The history of Walker’s Mammals of the World goes back to the 1930s, when Ernest P. Walker, assistant director of the National Zoological Park in Washington, began assembling data and imagery. First published in 1964, it became a Johns Hopkins University Press classic, with editions in 1968 and 1975 edited by John L. Paradiso. John asked me to join the project in 1976, and we co-authored the 1983 edition, setting major new standards of content and organization. Overall text length increased by 50 percent and approximately 90 percent of generic accounts received substantive modification, many being completely rewritten and greatly expanded. We began an effort to list the name and distribution of every species of every genus, to cover all genera and species that lived in historical time (approximately the last 5,000 years), and to provide extensive bioconservation information. I went on to author the 1991 and 1999 editions. Together with renowned authorities, I also authored five “spin-offs” from 1994 to 2005, covering particular groups of mammals.
I thought that would be the end of my participation, but Vincent J. Burke, now JHU Press Editor Emeritus, persuaded me to begin a new phase, in which separate volumes, updating accounts of various orders, might be published over the years. After many delays and difficulties, for which I accept primary responsibility, a volume covering 19 of the 31 historical and modern mammal orders is complete. Additional volumes (there would have to be at least four more of comparative size to cover all orders) may be issued in the future, depending on the reception of this first effort and availability of an author.
I take pride in this new volume, to which I contributed over 7,000 hours. With respect to those orders covered, it represents the most sweeping modification of Walker’s since the publication of the first edition in 1964. Compared to corresponding sections of the 1999 edition, text length has doubled, a proportional increase far greater than in any previous revision. Every old generic account has been substantively changed, 17 accounts of newly described genera have been added, and many separate species accounts have been prepared. Barely 10 percent of the written text is the same as in the relevant portion of the 1975 edition, the last for which Walker is considered primary author. Nonetheless, the book retains major aspects of Walker’s format and, I fervently hope, keeps to his original objective of providing a physical description and a basic account of natural history for each genus of mammal, in a manner that is easily understood and appreciated by the general public but also serves the professional community.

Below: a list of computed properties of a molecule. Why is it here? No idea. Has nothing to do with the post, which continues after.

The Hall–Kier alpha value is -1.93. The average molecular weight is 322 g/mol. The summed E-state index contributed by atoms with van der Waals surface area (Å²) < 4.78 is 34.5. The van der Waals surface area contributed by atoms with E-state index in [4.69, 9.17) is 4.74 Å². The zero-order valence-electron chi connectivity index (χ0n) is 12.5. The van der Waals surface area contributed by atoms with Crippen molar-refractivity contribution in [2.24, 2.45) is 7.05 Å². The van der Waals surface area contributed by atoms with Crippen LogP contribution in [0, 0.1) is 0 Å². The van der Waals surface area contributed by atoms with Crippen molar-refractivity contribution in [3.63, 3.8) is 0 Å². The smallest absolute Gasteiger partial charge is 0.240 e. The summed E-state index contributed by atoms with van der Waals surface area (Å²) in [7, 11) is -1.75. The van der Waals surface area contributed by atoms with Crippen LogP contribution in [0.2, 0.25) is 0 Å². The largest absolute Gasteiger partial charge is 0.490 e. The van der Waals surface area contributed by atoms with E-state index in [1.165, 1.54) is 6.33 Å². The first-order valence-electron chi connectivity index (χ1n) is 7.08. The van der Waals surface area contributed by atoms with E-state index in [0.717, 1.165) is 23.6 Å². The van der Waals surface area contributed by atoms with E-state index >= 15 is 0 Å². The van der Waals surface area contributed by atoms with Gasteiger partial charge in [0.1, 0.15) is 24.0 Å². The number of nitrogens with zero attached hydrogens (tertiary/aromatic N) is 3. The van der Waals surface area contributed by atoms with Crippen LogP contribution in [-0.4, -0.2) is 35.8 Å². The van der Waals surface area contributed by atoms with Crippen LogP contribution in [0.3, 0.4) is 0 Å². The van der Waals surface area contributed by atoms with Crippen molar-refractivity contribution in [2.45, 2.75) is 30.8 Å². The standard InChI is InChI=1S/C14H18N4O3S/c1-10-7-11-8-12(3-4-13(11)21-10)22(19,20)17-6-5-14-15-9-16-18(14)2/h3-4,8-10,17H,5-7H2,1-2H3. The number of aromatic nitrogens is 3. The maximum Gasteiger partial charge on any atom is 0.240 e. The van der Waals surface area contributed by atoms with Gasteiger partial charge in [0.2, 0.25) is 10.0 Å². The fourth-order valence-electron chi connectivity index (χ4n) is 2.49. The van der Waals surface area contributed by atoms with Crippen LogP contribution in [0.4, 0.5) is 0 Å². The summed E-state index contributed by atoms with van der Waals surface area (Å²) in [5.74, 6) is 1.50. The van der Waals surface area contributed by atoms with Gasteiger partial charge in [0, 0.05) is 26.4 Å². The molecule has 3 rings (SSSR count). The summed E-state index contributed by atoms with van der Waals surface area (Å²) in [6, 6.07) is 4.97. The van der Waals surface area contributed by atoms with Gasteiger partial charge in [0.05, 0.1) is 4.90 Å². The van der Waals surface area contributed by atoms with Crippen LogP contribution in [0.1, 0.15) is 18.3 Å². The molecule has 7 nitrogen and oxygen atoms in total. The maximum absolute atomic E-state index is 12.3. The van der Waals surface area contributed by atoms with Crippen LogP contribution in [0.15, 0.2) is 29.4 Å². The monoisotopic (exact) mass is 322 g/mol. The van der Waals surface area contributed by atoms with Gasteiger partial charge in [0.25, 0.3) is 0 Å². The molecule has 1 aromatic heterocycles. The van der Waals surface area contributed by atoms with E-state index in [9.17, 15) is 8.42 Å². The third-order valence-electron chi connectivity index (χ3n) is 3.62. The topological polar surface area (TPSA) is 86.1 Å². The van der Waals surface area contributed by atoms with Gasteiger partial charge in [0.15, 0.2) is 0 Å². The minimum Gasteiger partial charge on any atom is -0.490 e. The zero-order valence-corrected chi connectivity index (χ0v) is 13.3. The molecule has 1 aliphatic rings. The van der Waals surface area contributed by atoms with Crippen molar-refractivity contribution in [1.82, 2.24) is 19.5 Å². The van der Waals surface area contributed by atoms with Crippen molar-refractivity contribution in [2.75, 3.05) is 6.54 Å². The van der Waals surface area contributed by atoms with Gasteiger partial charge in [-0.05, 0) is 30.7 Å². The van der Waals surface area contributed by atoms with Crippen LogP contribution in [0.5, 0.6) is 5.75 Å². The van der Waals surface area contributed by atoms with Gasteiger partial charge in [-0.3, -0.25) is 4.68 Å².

Since research for the 1999 edition ended, more than 20 years ago, there has been an enormous proliferation of mammalogical literature. Much is now available online, though many trips to libraries, purchases of hard copies of books, and requests for reprints were still necessary. Over 2,100 new references are cited in this update and about 900 have been retained from the 1999 edition.
When I finished searching for literature and drafting the text in early 2016, I again thought my work was largely done. However, a decision had been made long before to try to replace the original illustrations, all black-and-white, with new color coverage. Now I found unexpectedly that such would be entirely my responsibility and would be the most intensive part of the entire project. Yet it also became one of the most satisfying, as I received wonderful cooperation from a host of professional and amateur photographers, agencies, and biologists across six continents. The search exceeded my expectations, with a yield of more than 500 new color images, including beautiful photos of live individuals of 90 percent of genera, and scientifically prepared paintings of extinct genera. I believe that Walker, an accomplished photographer himself, would be pleased with the coverage.
Many mammals are declining in response to habitat disruption and direct killing by people. Two massively potential problems are environmentally disruptive global warming and changing human demographics that may upset the societal basis of international wildlife protection. This volume discusses every species, subspecies, and population that is historically extinct or listed in a category of concern by the IUCN, CITES, and USDI. Sadly, because of bureaucratic and political proclivity, the USDI’s List of Endangered and Threatened Wildlife is now almost meaningless as an expression of the extent and diversity of the world’s declining mammals. Enormous resources are devoted not to additions to the List but to delistings based on often spurious claims of recovery. Nonetheless, the U.S. is the greatest hope for global conservation, and may yet resume its leadership role in assuring that Walker’s mammals will remain more than just names and pictures in a book.
Ronald M. Nowak was a staff mammalogist at the former Office of Endangered Species, US Department of the Interior. He is the coauthor of the fourth edition and the author of the fifth and sixth editions of Walker's Mammals of the World.